The PPV of TGA-IgA between 5 and 10 ULN and positive EMA were 0.93 (95% confidence interval 0.90–0.96).
At 1-year follow-up after the GFD, all children were having negative TGA-IgA and EMA values together with symptoms resolution.
A biopsy-free approach with serum TGA-IgA titers ≥ 5 times ULN and positive EMA can accurately predict celiac disease in children. The high PPV of TGA-IgA between 5 and 10 ULN confirms the good correlation of this antibody with the intestinal damage. In our cohort, only six children received a diagnosis of potential celiac disease, which was less frequent than expected and reported in the literature . For this reason, we believe that the reduction of the proposed ESPGHAN threshold can be feasible for celiac disease diagnosis, especially during the pediatric endoscopy shutdown for COVID-19 pandemic. Not only children were typed for HLA but all showed mucosal atrophy and autoantibodies for celiac disease and their diagnosis was confirmed; therefore, HLA does not seem to increase diagnostic accuracy when low TTG is repeatedly positive and when EMA is also positive. The main role of HLA is to identify subjects who can develop celiac disease in the high-risk group.
Over the years, ESPGHAN guidelines for celiac disease have been continuously revised based on updated evidence. The first ‘biopsy-sparing’ approach was conceptualized in 2012, but it was applicable only for symptomatic children with high TGA-IgA values (>10 ULN) and DQ2 and/or DQ8 genotypes. More recently, these criteria have been also broadened to asymptomatic children [10,11], even without HLA status [12–14], by the new ESPGHAN 2020 guidelines .
Many studies have demonstrated that TGA-IgA and EMA levels correlate with duodenal villous atrophy in pediatric celiac disease patients even at lower values [15,16]. Diamanti et al.  reported TGA-IgA values >5 ULN as strongly predictive of mucosal atrophy. Combined sensitivities and specificities of positive TGA-IgA and EMA were above 90% . A biopsy-sparing approach has recently been proposed even for children with T1DM , and possibly in adults [20,21].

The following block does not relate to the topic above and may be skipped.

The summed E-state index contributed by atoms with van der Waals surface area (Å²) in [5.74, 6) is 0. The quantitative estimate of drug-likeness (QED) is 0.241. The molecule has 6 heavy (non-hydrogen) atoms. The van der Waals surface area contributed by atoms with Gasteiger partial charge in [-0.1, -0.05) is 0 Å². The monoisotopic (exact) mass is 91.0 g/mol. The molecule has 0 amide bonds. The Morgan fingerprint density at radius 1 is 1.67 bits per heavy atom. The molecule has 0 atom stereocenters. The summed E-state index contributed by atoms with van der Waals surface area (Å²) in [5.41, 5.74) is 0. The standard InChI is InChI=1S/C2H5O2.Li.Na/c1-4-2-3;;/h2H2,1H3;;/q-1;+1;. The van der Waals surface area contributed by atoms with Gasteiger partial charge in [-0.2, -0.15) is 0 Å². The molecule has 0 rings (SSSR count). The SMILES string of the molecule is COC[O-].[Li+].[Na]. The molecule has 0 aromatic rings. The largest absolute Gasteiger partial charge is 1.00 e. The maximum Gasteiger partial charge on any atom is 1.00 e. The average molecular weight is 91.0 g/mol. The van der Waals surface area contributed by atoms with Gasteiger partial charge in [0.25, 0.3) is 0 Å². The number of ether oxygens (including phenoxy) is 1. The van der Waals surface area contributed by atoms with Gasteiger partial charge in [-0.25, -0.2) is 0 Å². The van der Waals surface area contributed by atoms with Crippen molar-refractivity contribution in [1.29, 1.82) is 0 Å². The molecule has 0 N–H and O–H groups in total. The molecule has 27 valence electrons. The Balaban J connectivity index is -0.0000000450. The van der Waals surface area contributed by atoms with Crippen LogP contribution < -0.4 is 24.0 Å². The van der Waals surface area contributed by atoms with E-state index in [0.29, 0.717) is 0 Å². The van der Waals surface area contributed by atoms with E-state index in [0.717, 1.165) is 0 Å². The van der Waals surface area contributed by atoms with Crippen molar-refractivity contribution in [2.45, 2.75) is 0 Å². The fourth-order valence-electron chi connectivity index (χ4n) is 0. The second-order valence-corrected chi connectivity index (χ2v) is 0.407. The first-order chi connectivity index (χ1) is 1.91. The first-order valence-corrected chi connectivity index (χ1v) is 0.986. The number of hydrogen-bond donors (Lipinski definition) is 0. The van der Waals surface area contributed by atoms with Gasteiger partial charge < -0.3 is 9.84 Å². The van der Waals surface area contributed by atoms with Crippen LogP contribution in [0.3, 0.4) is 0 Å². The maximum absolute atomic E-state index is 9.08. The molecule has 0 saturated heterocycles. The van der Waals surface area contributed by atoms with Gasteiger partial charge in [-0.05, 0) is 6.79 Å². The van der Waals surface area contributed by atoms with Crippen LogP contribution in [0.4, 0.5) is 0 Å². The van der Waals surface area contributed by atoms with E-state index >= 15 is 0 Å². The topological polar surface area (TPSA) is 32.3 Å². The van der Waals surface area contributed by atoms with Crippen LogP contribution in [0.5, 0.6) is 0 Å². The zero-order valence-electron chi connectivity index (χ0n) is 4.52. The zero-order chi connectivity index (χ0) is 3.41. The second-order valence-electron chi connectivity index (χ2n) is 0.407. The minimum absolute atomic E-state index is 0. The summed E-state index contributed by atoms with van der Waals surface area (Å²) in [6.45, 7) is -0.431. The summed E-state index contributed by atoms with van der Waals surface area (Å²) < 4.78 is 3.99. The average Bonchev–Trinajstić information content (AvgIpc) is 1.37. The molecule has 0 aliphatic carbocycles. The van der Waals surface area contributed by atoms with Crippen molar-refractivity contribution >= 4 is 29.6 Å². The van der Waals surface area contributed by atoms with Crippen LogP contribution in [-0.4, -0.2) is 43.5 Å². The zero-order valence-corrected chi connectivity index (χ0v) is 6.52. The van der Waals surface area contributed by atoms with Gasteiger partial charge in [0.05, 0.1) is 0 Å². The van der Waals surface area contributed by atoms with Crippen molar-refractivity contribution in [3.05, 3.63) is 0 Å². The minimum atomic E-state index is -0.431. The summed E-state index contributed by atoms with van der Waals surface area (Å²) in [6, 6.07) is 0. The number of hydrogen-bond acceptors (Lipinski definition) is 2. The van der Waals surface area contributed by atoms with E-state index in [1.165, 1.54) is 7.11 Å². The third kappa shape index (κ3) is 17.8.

In our cohort, a TGA-IgA value between 5 and 10 ULN has been confirmed accurate to diagnose celiac disease, almost in all patients. The TGA-IgA accuracy was confirmed not only by the histology but also by symptoms resolution and TGA-IgA values normalization after GFD. Because the clinical follow-up plays a pivotal role in celiac disease management , a tight monitoring can represent an additional and useful way to confirm the initial diagnosis in these children avoiding endoscopy.
A timely and correct diagnosis is extremely important to improve symptoms and prevent complications. An early diagnosis is particularly necessary in children with suspected celiac disease because the complications risk also depends on age at diagnosis ; indeed, an early detection and a strict diet adherence control represent the main factors to improve symptoms, especially in children . Likely, during the COVID-19 pandemic, many children with suspected celiac disease and TGA-IgA < 10 ULN have not been diagnosed because of the current criteria and the lack of endoscopy availability, even though they were having sufficient parameters for diagnosing celiac disease. While this approach might be useful in an emergency setting, findings from our study need to be validated in a larger cohort.
In conclusion, during the COVID-19 outbreak, a temporarily reduction of the TTG-IgA threshold for biopsy-sparing approach seems feasible, avoiding delayed diagnosis and complications. Surely, a strict follow-up of the disease course and serum autoantibodies levels is extremely important to confirm diagnoses over time. In the next future, a critical revision of the ESPGHAN biopsy-free criteria for celiac disease diagnosis seems worthwhile if this approach will be prospectively validated.
C.M.T. and S.O. conceptualized the study, coordinated and supervised data collection, drafted the initial manuscript, and critically reviewed the manuscript for important intellectual content. M.M. and S.C. reviewed and revised the manuscript. All authors approved the final manuscript as submitted and agree to be accountable for all aspects of the work.
Conflicts of interest
There are no conflicts of interest.